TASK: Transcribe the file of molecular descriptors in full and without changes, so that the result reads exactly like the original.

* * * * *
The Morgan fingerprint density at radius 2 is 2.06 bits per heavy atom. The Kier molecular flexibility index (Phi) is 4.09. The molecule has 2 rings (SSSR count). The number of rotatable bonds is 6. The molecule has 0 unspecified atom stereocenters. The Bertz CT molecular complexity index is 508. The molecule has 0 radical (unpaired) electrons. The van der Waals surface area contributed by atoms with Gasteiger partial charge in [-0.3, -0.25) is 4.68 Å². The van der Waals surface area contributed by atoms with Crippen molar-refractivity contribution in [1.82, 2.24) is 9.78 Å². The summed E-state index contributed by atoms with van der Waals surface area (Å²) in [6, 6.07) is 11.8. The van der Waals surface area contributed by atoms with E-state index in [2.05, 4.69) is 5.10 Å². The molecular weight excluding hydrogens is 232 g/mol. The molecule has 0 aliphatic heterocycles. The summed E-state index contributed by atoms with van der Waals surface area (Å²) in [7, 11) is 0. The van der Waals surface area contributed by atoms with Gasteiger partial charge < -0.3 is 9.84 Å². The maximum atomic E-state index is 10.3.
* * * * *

The Morgan fingerprint density at radius 2 is 2.06 bits per heavy atom. The Kier molecular flexibility index (Phi) is 4.09. The molecule has 2 rings (SSSR count). The number of rotatable bonds is 6. The molecule has 0 unspecified atom stereocenters. The Bertz CT molecular complexity index is 508. The molecule has 0 radical (unpaired) electrons. The van der Waals surface area contributed by atoms with Gasteiger partial charge in [-0.3, -0.25) is 4.68 Å². The van der Waals surface area contributed by atoms with Crippen molar-refractivity contribution in [1.82, 2.24) is 9.78 Å². The summed E-state index contributed by atoms with van der Waals surface area (Å²) in [6, 6.07) is 11.8. The van der Waals surface area contributed by atoms with E-state index in [2.05, 4.69) is 5.10 Å². The molecular weight excluding hydrogens is 232 g/mol. The molecule has 0 aliphatic heterocycles. The summed E-state index contributed by atoms with van der Waals surface area (Å²) in [7, 11) is 0. The van der Waals surface area contributed by atoms with Gasteiger partial charge < -0.3 is 9.84 Å². The maximum atomic E-state index is 10.3.